What's up this week: City to hold hearing on taxi-fare hike; state cuts prompt closure of famous South Side mental health clinic

What's up this week: City to hold hearing on taxi-fare hike; state cuts prompt closure of famous South Side mental health clinic
Photo by Nick Moroni

Chicago taxi drivers will be able to officially plead their case for a fare increase Tuesday when the city's Committee on Transportation and Public Way holds a hearing to discuss the matter.

Earlier this month, a new tiered lease rate went into effect, significantly increasing what some drivers pay to lease cabs. Some drivers cried foul, arguing they were being driven further into poverty.

In response, a contingent of cab drivers and activists demanded--through two small strikes--that the city bump the fare rate to offset the higher costs drivers will have to pay to lease cabs.

Peter Enger is secretary of United Taxidrivers Community Council, the loosely knit organization that called the strikes and has been vocal about hiking fares.

He said the group would like to see a fare hike come in the form of an increase in the per-mile and wait charges. The latter is what patrons are charged if, say, a cab is stuck in traffic and is hardly moving.

The new taxi ordinance made permanent a $1 fuel surcharge, which means the flag pull is $3.25. It's 20 cents for every 1/9 of a mile, or 20 cents for every 36 seconds--the wait time.

Enger said UTCC now wants a 33 percent increase to both the mileage and wait rates. Previously, the organization was pushing for a blanket 22 percent increase to the fare rate.

"We're happy with the flag pull, what we're lacking is the mileage and the wait time," Enger said.

It's not clear how likely a fare increase is, though, so Tuesday's meeting could very well be an attempt to temporarily placate drivers. Tom Alexander, spokesman for Mayor Rahm Emanuel said earlier this month that a fare hike "wasn't on the table."

What's more, in June, 1st Ward Ald. Proco "Joe" Moreno said he supported the idea and was going to introduce a resolution that called for a hearing much earlier on. He never did.

Matt Bailey, a Moreno spokesman, said Emanuel's people came to Moreno and told him not to bother with the resolution, since a hearing could be called in August. Bailey said Moreno is in the drivers' "corner".

And finally, 9th Ward Ald. Anthony Beale--who co-sponsored the taxi ordinance--through his press secretary has refused to say boo about the issue. He called the meeting, though

Enger said the group is still dead-set on its other demands: a moratorium to the tiered lease rate, and an investigation into claims that cab companies were allegedly hiking lease rates illegally.

A source in the city's Department of Business Affairs and Consumer Protection told The Chicago Reporter that an investigative team found possible wrongdoing in a number of cases the Reporter inquired about. Those companies will now go before a disciplinary board to plead their cases.

"It's nice that they're doing that, but they're making us do their jobs," Enger said.

UTCC compiled the evidence in all those cases and submitted them to the city.

"We want a separate team that investigates these overcharges, so drivers can go directly to them. A team that's proactive," Enger said.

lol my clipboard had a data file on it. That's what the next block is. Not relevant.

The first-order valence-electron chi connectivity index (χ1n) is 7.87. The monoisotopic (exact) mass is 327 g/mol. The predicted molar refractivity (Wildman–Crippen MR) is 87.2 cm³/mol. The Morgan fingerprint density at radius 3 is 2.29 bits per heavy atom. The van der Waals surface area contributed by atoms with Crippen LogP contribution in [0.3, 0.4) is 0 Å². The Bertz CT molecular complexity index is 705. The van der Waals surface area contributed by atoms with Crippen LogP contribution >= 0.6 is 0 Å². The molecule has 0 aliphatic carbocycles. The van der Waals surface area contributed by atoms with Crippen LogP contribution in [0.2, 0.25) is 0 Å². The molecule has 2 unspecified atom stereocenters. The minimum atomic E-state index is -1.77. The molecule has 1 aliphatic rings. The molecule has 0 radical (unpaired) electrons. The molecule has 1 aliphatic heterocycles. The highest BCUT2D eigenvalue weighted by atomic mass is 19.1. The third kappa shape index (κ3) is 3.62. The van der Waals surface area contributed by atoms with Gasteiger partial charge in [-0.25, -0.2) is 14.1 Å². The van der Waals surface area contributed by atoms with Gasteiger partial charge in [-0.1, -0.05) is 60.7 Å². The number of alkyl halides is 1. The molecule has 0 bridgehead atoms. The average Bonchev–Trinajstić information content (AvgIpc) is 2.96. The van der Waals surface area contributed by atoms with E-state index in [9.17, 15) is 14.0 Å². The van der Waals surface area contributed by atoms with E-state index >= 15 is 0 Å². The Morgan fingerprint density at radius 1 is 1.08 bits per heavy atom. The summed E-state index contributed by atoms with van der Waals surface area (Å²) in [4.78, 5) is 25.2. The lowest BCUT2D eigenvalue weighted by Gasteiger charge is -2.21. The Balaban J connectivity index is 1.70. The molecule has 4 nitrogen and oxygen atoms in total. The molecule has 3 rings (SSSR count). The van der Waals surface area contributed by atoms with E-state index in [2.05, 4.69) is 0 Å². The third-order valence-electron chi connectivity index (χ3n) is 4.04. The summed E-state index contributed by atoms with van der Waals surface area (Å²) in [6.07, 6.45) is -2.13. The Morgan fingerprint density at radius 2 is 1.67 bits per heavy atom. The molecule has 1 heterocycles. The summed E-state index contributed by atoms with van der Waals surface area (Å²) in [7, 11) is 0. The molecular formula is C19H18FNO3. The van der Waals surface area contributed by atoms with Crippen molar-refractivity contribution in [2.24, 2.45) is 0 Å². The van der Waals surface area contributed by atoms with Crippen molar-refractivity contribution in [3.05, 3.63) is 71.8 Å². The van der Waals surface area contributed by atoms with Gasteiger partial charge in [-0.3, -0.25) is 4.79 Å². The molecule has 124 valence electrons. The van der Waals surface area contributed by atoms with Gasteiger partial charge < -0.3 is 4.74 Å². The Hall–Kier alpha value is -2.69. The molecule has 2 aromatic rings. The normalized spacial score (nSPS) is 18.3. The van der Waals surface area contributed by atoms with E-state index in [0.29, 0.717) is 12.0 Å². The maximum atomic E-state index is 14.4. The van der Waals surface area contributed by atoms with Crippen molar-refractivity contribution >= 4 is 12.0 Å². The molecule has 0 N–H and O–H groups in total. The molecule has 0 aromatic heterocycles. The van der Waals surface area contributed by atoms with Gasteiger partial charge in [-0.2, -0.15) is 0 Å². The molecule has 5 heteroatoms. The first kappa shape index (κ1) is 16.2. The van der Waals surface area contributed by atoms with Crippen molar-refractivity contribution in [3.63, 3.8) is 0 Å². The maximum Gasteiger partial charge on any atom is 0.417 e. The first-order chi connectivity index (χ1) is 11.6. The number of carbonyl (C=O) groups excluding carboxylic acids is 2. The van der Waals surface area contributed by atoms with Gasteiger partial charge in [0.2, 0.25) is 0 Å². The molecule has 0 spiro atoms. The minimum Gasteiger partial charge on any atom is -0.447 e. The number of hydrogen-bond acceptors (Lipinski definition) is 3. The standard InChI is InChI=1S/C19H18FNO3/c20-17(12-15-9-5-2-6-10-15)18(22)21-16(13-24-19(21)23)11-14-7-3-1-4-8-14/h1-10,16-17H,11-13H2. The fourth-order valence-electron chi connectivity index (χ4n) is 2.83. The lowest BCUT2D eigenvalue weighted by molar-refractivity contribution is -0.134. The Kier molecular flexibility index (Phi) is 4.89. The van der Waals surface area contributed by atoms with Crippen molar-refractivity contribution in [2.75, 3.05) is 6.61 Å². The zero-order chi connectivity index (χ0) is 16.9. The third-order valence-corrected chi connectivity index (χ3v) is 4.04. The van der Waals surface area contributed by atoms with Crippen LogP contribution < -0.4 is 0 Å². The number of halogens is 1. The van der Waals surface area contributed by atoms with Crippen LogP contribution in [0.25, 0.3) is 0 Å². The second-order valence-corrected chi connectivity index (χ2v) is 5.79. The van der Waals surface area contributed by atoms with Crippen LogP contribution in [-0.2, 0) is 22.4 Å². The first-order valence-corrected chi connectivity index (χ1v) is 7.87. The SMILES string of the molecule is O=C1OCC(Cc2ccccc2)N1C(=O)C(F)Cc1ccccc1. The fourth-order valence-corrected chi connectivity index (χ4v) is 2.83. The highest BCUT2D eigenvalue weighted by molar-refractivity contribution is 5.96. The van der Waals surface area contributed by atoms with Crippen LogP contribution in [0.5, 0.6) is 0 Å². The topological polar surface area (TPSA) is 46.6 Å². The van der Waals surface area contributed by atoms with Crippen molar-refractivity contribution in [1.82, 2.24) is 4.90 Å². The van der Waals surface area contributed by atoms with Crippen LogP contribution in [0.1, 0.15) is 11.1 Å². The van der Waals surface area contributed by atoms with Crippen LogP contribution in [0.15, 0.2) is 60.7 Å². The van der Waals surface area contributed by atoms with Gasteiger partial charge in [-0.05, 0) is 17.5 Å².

Community Mental Health Council closing

The well-known Community Mental Health Council, Inc. will shut its doors for good on Tuesday, following the state's decision to end funding which the clinic is almost entirely dependent on.

The Illinois Department of Human Services cited "fiscal mismanagement" as the primary factor behind its decision to end a contract with the South Side mental health clinic.

The institution was founded in 1975 and run by nationally recognized psychiatrist and violence behavior expert Dr. Carl C. Bell.

Bell claims the clinic suffered financial woes subsequent to the state's failure to make timely payments for the public services it provides.

© Community Renewal Society 2012

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  • I was at the fare increase hearing. It was supposed to be in the presence of the Transportation Committee of the city council but only ONE alderman was there ! That was anthony beale...lower case intended.

    The taxi drivers could only "plead their case" with ONE member out of the 17 members of the committee ! yes a few other aldermen straggled in very late and then left after 10 or 15 minutes in a meeting that ended up lasting over 2 hours !

    This is disrespectful to the cab drivers. Drivers deserved to be HEARD by all members of the committee ! Drivers had a right to try to win the hearts and minds of ALL members.

    Taxi drivers are suffering. Low fares are a serious issue for drivers and their families !

    The city not requiring all members to attend was an INSULT to the drivers.

    Well if the city does not raise the fares and in a significant way the UTCC will call for another strike or series of strikes and the passengers will suffer...

    Rahm Emanuel is creating this hostile stance toward taxi drivers and the city council because there is obviously something wrong with him. I mean something wrong with him internally. He is looking more and more like a maladjusted person, a control freak, an anti-humanitarian, a sociopath !

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